|Liquid manure may skirt regulation|
|Written by BILL RYAN, Sentinel Farm Editor|
|Wednesday, 22 January 2014 10:24|
Liquid manure from mega farms is regularly applied to fields as fertilizer. Yet, the proposed Ohio Senate Bill 150 exempts manure from fertilization regulations being considered.
Joe Logan says the degradation of surface water in Lake Erie could even be "life threatening."
Logan, who has served as director of Agricultural Programs at the Ohio Environmental Council and a past president of the Ohio Farmers Union, was one of the featured speakers at Saturday's annual meeting of the Wood County Farmers Union held at the Iron Skillet in North Baltimore.
He said of the bill, which has gone through many revisions, and could face many more: "In a nutshell, it tweaks the definition of fertilizer to exclude livestock manure from the definition of fertilizer."
In Sec. 905.31 on the first page of the bill, section C reads, "'Bulk fertilizer' means any type of fertilizer in solid, liquid, or gaseous state, or any combination thereof, in a nonpackaged form."
Despite meeting all the requirements for fertilizer as defined in the two sections, later manure is exempted, as stated in section E, which reads, "'Fertilizer' means any substance containing nitrogen, phosphorus, or potassium or any recognized plant nutrient element or compound that is used for its plant nutrient content or for compounding mixed fertilizers. Lime, limestone, marl, unground bone, water, and unmanipulated animal and vegetable manures are excepted unless mixed with fertilizer materials."
Logan, himself a farmer and a strong advocate for the rights of farmers, calls the proposed bill "unrealistic."
Tempering his words as it was a public meeting, Logan said, "to exclude manure is not realistic, to be kind."
While he understands there are some good parts of the bill and that encouraging good nutrient management practices is an admirable goal, he says the bill does "not have a lot of teeth."
Logan added, "Generally farmers are good stewards of the land," but clarifies that to require regulations for chemical fertilizers and not manure does not make sense.
He explained that for years, if not decades, farmers have known that phosphorous would stick with the soil where it could be used. New science has discovered that the soluble version does not behave as expected and does run off. That is why he says the concept behind SB 150 being a good one.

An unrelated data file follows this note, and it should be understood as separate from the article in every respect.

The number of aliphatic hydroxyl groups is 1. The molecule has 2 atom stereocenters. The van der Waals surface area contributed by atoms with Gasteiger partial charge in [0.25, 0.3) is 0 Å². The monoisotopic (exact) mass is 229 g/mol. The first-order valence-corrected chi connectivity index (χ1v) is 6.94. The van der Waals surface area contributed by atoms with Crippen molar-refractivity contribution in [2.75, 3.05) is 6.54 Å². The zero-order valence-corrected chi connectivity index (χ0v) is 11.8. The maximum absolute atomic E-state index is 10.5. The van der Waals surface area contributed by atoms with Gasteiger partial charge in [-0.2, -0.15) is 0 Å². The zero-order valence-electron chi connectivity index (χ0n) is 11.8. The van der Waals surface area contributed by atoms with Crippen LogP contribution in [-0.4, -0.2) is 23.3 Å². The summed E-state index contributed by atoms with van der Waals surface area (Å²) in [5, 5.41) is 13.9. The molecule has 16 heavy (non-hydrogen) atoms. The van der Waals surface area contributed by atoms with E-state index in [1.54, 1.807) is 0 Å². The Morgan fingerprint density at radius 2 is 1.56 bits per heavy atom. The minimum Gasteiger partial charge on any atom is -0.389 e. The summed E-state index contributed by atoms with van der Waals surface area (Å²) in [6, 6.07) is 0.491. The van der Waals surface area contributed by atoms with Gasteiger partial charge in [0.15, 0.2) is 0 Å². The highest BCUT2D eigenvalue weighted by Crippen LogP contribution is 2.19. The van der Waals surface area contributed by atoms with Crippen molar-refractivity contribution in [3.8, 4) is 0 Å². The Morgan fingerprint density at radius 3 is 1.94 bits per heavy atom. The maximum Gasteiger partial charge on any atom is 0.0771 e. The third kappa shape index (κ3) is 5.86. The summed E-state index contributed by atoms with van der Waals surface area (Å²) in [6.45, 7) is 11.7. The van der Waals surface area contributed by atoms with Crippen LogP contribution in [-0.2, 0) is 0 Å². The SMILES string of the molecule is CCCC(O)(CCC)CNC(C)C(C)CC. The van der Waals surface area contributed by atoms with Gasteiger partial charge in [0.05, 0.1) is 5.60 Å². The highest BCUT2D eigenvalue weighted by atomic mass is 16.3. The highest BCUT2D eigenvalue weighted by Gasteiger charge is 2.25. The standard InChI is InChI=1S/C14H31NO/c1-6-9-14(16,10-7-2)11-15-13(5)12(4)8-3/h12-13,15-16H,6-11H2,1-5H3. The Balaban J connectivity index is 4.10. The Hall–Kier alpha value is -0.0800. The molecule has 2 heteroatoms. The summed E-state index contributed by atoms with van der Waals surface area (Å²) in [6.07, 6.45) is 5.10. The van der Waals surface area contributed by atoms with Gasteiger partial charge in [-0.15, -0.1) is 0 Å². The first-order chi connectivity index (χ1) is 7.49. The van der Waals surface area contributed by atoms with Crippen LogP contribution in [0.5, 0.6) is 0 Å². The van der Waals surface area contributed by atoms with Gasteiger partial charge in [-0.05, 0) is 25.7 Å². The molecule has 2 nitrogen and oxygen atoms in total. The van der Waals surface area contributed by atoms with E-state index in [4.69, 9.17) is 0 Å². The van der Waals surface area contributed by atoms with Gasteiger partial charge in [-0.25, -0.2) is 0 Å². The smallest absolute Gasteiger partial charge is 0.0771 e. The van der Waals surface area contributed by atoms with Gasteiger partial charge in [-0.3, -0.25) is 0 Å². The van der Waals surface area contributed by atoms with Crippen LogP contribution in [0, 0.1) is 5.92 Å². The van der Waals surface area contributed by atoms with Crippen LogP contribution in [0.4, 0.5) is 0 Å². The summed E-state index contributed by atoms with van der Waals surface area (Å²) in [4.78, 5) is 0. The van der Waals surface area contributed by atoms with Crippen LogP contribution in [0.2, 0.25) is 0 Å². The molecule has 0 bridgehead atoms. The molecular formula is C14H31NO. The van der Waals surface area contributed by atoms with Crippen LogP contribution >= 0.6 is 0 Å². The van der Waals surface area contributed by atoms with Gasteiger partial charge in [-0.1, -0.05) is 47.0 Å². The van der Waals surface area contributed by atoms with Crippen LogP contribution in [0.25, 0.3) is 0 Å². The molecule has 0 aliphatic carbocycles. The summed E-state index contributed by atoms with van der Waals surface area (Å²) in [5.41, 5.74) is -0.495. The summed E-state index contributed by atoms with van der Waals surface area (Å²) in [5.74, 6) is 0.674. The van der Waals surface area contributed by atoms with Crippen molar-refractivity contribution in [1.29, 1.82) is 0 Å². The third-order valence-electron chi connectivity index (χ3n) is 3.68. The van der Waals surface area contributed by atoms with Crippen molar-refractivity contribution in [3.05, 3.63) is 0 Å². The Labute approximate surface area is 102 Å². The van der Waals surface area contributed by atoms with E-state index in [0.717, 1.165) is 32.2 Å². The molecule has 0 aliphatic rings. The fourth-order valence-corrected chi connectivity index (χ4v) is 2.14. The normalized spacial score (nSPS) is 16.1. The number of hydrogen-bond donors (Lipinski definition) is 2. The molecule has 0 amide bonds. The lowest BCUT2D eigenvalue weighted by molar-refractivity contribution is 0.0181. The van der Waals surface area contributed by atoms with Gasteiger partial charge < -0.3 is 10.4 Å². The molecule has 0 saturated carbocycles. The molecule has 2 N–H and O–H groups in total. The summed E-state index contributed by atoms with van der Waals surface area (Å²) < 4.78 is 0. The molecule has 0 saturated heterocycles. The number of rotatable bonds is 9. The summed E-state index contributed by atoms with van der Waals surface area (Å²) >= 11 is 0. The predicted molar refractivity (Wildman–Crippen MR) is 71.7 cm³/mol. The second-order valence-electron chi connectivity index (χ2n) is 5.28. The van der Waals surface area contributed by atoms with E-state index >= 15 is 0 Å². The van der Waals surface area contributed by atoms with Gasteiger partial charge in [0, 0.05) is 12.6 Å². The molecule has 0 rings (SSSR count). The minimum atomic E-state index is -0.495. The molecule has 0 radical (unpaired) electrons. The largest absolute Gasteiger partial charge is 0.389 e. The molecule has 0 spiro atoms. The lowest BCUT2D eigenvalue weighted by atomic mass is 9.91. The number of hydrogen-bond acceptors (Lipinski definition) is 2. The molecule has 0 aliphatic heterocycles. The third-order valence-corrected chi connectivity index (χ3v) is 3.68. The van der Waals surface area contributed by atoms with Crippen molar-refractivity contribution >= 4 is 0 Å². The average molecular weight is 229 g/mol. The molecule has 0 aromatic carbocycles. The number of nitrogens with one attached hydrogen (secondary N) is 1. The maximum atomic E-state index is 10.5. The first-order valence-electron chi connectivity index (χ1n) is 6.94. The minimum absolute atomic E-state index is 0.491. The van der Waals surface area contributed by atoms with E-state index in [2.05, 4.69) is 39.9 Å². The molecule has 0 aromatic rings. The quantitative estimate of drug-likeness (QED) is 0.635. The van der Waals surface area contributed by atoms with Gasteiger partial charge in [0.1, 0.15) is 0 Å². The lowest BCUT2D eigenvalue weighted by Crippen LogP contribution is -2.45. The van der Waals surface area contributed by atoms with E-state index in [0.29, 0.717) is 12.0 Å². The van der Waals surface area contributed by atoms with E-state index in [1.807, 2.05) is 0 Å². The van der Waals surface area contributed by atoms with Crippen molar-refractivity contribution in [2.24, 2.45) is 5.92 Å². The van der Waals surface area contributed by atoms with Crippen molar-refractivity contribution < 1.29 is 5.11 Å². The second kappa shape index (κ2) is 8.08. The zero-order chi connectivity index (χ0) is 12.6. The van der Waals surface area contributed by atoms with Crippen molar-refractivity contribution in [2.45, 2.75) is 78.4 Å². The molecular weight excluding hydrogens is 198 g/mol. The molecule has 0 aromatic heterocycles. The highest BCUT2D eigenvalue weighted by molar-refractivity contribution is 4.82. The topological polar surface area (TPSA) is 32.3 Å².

However, there is also some question as to the "affirmative defense."
As part of the bill, it allows livestock owners as well as those applying the manure to the fields to put forth in a private civil action for nuisances involving agricultural pollution, an affirmative defense if the person owning, operating, or otherwise responsible for agricultural land or a concentrated animal feeding operation is operating under, and in substantial compliance with, an approved operation and management plan. In other words, a large livestock farm can sell the manure and essentially wash their hands of any responsibility for the manure if they sell it to someone else (a third party) for application to the land.
He summarized that many are seeking to tighten up the bill.
"There is very substantial opening for improvement," Logan said, noting it should include livestock manure and the rules and regulations should also apply to third party operators.
"That is a very serious omission in this bill," he said noting that the measures are divisive as people don't want regulations. However if chemical requirements are laid out, the manure requirements should be similar.
Vickie Askins added to Logan's remarks focusing on the Ohio Department of Agriculture's "manure loophole," which the bill does nothing to close.
Related to the affirmative defense, Askins noted how large-scale livestock operations such as mega dairies can sell their manure to outside parties and thus not be responsible for what happens to the manure when it leaves their farm.
Askins said that to not include animal waste and the Concentrated Animal Feeding Operations in this legislation is "arrogant."
She cited the lack of land available to properly use the waste and the lack of oversight, soil testing and maps to show where the manure is spread.
"The loophole allows (large farms) to circumvent manure application. We have no authority," Askins said, asking the rhetorical question, "How long are they going to let this go on."
Agreeing with Logan regarding the comparisons of commercial fertilizer and liquid manure, Askins stressed, "Effective manure management is critical and Senate Bill 150 does nothing."
|Last Updated on Wednesday, 22 January 2014 10:25|
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